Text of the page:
Over 60 Neglected Animals Rescued From North Carolina Shack


More than 60 neglected animals were rescued in North Carolina on Wednesday (February 17) after they were discovered living in "substandard conditions" in a hoarding situation in Lenior, FOX 8 reports.

Varying sizes and breeds of dogs, including newborn puppies, were found in a shack that was covered in mud, feces, and urine, according to the American Society for the Prevention of Cruelty to Animals (ASPCA). Additionally, livestock and poultry were discovered living among piles of trash.

"When the animals were fed, it was out of a trough, forcing them to compete for food," the ASPCA said in a statement.

The ASPCA assisted local animal control units in the rescue, providing shelter, medical, and placement support. Photos of the rescue can be found here.

"A primary focus for the ASPCA is to provide support for law enforcement, prosecutors, and animal welfare professionals nationwide to improve the lives of animals — especially those being abused or neglected," said Leigh Anne Wilson, ASPCA director of investigations. "This case required significant collaboration across multiple animal welfare organizations, and we are pleased to be able to support Caldwell County Animal Control with the rescue of these animals and are grateful to Charlotte-Mecklenburg Animal Control for giving them a second chance."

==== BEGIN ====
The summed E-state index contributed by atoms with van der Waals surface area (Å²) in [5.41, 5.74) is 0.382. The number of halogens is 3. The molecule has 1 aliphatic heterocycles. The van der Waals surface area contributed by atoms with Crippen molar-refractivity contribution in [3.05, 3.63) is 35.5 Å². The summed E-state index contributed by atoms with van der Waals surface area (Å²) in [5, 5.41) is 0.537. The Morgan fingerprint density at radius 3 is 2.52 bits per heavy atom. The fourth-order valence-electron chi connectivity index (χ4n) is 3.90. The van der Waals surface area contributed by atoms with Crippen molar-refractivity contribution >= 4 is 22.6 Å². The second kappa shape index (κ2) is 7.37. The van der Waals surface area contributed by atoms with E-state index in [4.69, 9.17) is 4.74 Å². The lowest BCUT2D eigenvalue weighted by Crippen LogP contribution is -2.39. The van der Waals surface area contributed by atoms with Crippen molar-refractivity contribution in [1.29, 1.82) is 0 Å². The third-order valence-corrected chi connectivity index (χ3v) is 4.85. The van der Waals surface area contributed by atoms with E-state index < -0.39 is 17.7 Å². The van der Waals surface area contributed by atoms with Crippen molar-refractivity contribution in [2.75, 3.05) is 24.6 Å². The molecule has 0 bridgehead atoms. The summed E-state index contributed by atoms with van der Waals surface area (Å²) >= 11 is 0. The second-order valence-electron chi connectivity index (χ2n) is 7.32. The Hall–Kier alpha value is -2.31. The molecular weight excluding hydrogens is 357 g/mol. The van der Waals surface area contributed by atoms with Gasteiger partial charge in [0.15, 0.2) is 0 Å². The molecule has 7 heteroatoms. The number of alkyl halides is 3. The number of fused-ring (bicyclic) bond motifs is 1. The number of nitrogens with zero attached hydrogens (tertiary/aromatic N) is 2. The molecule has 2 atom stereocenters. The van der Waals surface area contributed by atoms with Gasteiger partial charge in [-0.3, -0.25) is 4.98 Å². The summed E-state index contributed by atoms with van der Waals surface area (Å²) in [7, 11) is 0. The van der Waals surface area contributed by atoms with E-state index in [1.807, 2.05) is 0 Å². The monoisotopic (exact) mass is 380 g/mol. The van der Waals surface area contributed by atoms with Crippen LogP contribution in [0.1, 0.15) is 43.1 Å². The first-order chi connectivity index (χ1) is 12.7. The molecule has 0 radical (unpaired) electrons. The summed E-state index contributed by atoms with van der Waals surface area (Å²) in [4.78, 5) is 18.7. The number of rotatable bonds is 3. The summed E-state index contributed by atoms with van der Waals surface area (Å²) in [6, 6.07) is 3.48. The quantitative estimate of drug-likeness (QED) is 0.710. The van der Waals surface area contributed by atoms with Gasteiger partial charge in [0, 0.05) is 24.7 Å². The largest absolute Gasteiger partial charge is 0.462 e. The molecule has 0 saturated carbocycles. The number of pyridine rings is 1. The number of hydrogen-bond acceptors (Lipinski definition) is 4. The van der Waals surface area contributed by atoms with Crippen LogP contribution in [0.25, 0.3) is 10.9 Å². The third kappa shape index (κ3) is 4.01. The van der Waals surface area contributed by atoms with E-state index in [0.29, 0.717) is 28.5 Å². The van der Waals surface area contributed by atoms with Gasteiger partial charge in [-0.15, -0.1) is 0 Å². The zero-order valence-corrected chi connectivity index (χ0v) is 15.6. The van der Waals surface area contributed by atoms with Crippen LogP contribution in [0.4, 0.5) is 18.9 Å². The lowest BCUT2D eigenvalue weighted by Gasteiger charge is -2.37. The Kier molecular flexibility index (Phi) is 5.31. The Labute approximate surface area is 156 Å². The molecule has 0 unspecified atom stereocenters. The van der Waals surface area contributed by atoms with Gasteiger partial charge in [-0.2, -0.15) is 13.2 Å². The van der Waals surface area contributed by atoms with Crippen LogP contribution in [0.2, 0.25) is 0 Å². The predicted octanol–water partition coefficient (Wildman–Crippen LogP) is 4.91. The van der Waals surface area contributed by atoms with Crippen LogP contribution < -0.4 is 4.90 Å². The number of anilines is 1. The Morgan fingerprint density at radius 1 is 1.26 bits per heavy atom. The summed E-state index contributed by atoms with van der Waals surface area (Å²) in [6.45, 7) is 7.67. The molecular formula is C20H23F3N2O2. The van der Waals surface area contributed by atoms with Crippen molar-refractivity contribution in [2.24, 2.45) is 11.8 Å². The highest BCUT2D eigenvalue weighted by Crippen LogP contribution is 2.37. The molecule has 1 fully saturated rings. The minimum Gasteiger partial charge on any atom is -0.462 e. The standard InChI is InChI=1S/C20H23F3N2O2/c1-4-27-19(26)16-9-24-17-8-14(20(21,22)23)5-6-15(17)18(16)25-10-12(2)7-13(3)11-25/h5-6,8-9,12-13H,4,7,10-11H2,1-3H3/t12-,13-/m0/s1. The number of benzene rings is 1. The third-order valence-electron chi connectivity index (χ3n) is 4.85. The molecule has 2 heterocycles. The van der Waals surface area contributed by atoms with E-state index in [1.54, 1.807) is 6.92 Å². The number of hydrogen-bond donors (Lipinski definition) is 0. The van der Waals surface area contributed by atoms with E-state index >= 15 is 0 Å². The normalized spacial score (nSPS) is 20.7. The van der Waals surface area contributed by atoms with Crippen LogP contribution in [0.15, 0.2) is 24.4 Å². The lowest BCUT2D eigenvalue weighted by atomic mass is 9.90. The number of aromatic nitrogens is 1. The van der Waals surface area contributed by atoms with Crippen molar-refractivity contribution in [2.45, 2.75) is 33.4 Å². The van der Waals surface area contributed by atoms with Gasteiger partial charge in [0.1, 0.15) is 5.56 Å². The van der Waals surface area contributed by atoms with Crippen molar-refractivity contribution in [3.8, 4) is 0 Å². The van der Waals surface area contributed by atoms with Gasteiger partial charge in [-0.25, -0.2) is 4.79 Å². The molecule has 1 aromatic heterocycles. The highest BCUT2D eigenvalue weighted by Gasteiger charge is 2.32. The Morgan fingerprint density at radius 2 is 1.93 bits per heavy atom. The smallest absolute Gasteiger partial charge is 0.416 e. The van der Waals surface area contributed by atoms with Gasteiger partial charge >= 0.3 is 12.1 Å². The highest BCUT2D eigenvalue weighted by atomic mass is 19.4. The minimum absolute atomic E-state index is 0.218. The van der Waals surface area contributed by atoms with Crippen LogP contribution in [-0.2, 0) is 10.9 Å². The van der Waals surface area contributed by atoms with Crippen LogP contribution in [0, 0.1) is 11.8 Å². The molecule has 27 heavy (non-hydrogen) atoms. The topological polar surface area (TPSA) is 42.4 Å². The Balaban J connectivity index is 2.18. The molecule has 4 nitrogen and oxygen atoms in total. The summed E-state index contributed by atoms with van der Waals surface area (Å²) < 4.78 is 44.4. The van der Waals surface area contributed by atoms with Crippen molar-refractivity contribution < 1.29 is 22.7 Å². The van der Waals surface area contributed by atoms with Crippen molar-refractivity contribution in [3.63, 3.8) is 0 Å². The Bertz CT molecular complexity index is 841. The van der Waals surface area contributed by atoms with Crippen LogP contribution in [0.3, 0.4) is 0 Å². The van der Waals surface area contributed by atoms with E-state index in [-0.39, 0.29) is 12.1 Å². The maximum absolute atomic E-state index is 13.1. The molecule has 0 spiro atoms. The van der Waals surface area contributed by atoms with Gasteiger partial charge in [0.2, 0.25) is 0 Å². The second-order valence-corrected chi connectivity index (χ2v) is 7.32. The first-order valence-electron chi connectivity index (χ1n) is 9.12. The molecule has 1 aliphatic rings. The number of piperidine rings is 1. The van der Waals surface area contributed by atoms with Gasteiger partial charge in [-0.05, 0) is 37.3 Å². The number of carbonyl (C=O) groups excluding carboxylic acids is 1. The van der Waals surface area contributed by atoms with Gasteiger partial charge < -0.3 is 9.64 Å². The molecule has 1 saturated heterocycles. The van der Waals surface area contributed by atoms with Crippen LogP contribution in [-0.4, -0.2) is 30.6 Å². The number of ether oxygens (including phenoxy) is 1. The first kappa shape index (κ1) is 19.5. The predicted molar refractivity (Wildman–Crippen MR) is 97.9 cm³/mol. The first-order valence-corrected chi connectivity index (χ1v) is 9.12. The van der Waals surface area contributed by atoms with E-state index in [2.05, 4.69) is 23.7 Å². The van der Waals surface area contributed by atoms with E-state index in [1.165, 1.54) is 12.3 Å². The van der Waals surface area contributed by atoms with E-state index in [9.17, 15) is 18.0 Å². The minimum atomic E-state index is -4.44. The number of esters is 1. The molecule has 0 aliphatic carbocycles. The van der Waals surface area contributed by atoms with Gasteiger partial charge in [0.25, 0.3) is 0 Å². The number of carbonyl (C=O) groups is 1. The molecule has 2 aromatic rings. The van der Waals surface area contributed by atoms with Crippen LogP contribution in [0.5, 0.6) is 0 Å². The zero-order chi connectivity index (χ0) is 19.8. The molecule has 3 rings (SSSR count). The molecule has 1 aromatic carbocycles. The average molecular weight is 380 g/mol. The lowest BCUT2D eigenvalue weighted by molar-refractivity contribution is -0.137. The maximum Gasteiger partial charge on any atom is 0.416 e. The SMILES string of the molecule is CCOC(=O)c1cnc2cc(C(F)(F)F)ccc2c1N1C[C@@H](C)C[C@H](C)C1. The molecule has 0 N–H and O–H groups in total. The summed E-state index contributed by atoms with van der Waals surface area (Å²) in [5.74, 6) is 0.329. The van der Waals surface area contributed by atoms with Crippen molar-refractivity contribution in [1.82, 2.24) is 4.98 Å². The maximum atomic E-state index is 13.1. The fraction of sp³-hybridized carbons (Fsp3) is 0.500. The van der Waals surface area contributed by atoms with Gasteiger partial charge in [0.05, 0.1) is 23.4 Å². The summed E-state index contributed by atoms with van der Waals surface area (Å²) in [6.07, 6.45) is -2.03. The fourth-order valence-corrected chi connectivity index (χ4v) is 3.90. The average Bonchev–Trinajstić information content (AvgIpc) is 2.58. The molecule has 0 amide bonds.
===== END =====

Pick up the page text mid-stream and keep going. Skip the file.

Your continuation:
According to a release by the ASPCA, the owner of the animals, Lisa Marie Hendren Meatyard, was charged with felony cruelty to animals and a misdemeanor charge of allowing animals to live in crowded or unsanitary conditions. As part of a plea deal, she agreed to surrender all of her animals. She also agreed to an 18-month probation where she can't own, possess, or control any animals.

This isn't the first time Meatyard has faced similar charges. In October 2020, she was charged and convicted on five counts of cruelty to animals.

The dogs received care from Caldwell County Animal Control before being relocated to Charlotte-Mecklenburg Animal Control where they will be available for adoption.

Photo: Getty Images